About 10 minutes in, Lauren came down stairs. "Mom, my tooth is too loose and it hurts. Will you take it out, please?"
My dad may remember that we had as many of these conversations as I had teeth. I absolutely HATED having wiggly teeth in my mouth. He often obliged - as I recall, he'd say something funny, and then pull the tooth, hard and quick. I've since mastered the technique myself.
I said, "Let me give it a little wiggle." I gave the tooth a hard push with my thumb, and out it came.
"Yay!" Lauren shouted, running over to Alec, her mouth full of blood, "I lost my tooth!"
I gave Lauren a glass of water for rinsing, and a damp paper towel for blotting. Tooth in hand, she headed upstairs.
About 20 minutes later, she came bounding down the stairs. At this point, I was reloading our dishwasher (dinner parties are fun, but they usually require at least 2 rounds from our slow machine). She came into the kitchen, her mouth full of blood, and announced, "I lost another tooth!"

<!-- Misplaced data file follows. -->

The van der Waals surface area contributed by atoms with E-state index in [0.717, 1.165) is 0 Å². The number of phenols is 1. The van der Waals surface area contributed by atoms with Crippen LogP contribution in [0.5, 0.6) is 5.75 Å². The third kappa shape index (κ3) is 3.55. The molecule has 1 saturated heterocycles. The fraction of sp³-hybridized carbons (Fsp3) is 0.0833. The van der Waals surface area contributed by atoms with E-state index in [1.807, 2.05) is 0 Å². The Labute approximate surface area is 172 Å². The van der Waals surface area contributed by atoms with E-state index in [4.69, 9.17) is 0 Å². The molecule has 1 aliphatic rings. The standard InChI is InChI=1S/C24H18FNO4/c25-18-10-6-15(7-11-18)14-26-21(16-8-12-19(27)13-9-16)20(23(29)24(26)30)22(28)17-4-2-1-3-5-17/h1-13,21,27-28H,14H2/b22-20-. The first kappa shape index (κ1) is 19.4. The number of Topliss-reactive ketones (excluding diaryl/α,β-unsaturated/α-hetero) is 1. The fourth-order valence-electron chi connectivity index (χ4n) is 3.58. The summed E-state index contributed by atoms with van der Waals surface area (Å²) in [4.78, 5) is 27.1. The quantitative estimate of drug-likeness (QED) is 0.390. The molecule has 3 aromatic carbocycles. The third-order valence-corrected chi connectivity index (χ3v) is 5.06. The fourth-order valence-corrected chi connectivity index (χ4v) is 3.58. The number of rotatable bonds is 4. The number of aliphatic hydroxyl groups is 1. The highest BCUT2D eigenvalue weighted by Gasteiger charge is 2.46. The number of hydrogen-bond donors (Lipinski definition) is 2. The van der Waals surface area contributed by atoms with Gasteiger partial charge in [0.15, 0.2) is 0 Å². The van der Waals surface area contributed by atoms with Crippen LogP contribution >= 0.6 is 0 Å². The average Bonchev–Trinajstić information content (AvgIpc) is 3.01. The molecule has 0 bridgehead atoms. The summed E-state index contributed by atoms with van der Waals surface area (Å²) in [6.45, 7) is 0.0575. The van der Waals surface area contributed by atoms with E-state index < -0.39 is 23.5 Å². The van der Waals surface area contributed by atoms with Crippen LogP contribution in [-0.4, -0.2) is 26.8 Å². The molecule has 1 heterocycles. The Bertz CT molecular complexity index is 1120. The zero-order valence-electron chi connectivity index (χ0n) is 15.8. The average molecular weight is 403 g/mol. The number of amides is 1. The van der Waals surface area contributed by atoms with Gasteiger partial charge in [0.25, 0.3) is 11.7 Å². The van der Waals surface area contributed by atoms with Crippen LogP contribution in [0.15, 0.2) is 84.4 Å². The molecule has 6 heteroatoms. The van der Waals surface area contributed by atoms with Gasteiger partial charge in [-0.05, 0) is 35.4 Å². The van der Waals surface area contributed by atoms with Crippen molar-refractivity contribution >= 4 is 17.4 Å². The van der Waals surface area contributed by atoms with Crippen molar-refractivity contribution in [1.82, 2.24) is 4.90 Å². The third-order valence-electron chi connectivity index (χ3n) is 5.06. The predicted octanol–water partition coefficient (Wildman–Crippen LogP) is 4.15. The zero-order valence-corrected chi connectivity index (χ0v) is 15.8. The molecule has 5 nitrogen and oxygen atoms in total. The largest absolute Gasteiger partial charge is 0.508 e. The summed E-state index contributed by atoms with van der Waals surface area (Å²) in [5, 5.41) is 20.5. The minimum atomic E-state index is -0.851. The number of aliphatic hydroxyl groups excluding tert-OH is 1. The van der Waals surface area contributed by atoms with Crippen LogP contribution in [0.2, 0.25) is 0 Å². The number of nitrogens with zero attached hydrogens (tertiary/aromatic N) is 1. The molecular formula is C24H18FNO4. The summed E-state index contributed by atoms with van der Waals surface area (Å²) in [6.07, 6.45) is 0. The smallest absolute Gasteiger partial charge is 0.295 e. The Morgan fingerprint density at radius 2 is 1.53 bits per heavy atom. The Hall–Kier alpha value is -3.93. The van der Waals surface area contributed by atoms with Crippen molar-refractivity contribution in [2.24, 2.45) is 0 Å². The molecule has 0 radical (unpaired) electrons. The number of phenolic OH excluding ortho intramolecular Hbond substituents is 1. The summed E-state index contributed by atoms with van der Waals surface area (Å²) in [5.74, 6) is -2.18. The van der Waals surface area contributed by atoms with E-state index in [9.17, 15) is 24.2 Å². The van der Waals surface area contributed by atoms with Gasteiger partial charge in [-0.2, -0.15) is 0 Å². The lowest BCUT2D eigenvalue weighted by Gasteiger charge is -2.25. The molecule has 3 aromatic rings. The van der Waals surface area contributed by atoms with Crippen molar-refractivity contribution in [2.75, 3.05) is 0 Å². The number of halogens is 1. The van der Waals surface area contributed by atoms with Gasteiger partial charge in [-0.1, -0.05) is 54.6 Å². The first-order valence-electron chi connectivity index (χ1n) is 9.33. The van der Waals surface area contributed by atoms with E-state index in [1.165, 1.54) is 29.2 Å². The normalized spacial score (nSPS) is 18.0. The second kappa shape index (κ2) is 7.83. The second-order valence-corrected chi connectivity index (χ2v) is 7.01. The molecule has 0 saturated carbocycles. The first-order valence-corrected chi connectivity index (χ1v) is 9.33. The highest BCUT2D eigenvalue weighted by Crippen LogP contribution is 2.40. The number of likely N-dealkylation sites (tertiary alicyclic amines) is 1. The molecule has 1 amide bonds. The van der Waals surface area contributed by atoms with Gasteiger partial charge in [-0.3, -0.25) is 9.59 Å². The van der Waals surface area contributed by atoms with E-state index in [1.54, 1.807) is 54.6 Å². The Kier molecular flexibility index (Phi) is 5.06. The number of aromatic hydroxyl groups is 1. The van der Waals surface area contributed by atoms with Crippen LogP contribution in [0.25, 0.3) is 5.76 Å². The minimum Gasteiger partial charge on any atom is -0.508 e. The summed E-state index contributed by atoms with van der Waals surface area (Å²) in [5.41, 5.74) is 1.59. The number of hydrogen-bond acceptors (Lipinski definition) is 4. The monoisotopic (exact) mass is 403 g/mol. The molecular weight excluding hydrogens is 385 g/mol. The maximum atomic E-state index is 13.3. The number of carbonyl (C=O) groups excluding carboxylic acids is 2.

"What? Open your mouth."
Sure enough, the tooth I'd pulled out had neatly clotted, and it was, in fact, the tooth above it that was now missing. I handed her another glass of water for rinsing, and a new damp paper towel for blotting.
"Um, are we done with the teeth tonight?" I asked nervously, mentally reviewing that there were only $7 in my wallet.
"Don't worry, Mom," Lauren said. "I don't have any more wiggly teeth."